and what is needed to sustain a liberal democracy. This follows the transcript of the video done by Nick Wolterstorff and Miroslav Volf.
I thought the whole interview was terrific, but the part that really caught my imagination was the question of the resources required for losers in a liberal democracy to resist the urge to burn down the house because they lost an election, their voice or their dominant position in the culture. Liberal democracies require that those out of power tolerate and to a degree accept losing. This is no small thing.
I can see three classes of reasons for those out of power to resist the urge to upend the system: 1. pragmatic calculations, 2. “it doesn’t matter”, and 3. “the sun will come out tomorrow”.
1. Pragmatic calculations. This is probably the most common reason those out of power tolerate their second class position and I think the most uninteresting. If you don’t have the opportunity or power to change your lot but burning down the neighborhood seams less appealing and will in your calculation afford you greater misery, you’ll simply figure out how to deal with your lot in life probably by resorting to one of the next two options.
2. “It doesn’t matter” There are secular and religious versions of this.
American culture has mastered the technology of distraction and diversion. Western entertainment industries qualify as far more efficient and successful pushers of a public opiate than Marx could have imagined.
More interesting to me are the religious resources that allow people to endure suffering. Helping people deal with suffering and powerlessness is a mainstay of much religious pursuit. On the religious side Buddhism was able to reduce suffering management to a pretty clear syllogism in its four noble truths.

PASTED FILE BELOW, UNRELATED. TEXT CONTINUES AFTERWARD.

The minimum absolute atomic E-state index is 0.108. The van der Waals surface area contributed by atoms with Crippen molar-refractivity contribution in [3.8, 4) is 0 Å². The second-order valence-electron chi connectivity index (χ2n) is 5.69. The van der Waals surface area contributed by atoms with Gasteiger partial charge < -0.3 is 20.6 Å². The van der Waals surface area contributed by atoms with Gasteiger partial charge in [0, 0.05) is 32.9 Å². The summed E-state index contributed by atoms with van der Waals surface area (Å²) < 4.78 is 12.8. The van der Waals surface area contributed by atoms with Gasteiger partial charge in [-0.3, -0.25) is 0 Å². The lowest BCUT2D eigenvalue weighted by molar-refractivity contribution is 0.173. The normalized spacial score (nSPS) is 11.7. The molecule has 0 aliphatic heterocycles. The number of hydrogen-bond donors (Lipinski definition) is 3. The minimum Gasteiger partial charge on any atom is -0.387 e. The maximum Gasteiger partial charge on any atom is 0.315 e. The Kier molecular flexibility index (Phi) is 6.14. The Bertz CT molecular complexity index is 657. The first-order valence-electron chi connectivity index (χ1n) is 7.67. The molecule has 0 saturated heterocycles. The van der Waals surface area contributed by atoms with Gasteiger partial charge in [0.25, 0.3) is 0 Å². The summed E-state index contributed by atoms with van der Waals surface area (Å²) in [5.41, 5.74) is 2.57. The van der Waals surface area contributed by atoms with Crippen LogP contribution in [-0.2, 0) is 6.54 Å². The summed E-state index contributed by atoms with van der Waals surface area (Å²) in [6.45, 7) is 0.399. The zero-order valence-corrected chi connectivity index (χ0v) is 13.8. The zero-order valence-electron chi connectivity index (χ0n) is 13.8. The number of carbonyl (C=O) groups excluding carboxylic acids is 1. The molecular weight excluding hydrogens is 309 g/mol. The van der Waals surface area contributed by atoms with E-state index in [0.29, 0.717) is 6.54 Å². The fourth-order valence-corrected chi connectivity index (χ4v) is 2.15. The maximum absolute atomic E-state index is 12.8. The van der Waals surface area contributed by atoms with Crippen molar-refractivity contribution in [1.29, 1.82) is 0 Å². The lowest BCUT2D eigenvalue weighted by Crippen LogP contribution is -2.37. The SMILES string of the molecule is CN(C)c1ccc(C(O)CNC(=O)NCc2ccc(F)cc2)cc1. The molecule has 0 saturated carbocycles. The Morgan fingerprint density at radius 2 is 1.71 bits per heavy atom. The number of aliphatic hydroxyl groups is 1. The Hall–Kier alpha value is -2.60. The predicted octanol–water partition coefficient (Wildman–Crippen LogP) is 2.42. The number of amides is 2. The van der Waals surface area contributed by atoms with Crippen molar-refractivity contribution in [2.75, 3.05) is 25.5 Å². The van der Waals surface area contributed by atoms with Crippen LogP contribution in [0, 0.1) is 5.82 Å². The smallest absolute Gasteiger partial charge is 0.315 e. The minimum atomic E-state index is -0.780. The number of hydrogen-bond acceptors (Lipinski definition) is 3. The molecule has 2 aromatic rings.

3. “the sun will come out tomorrow”
Most of the Old Testament seems to have been written out of the need to come to grips with the failure of Israel as both a divine project and a political entity. How could this assimilation resistant people endure enslavement and exile of one form or another (Egypt, Philistia, Assyria, Babylon, Persia, Greece, Rome) and maintain their cultural and religious identity?
The three Abrahamic religions all look to their god to deliver them and to effect their vindication. All three have been forced to develop a prayer shaped endurance as they await the climax of their journeys. All three have to deal with the question of how the activities of the waiting faithful (or unfaithful) relate to the timing of the climax and resolution of the interregnum.
I really don’t know enough about Judaism and Islam to get too specific with them, but Christianity has some pretty impressive resources to deal with suffering and questions of eschatology. In Christianity the climax of history and the vindication of the faithful has already begun in the first coming of Jesus Christ setting Christians up for their “now and still not yet” dynamic. Because of the overlap of the ages Christians suffering and work is both cruciform (seemingly pointless but mysteriously fruitful) and connected with a hopeful destiny (you labor not in vain). Both of these visions do not require power or success to be maintained.
The poverty of a purely secular worldview
It seems to me that if you hold a materialist worldview you are really only left with option 1, half of 2 and 3 to the degree that you can employ something like the power of positive thinking (which is really more religious than materialistic).
The latest Books and Culture has a review of a book on WWII on “the bloodlands” between Hitler and Stalin by Timothy Snyder. If in fact you only have one life to live, and if in fact your life is determined by your concrete circumstance in the now then power is the chief end of man (and woman). I am hard pressed to imagine what holds us back from power pragmatism to simply play an end game to get what we can right now.
Again, Miroslav Volf’s book is really helpful on these issues, especially his perspective on God’s violence of ours.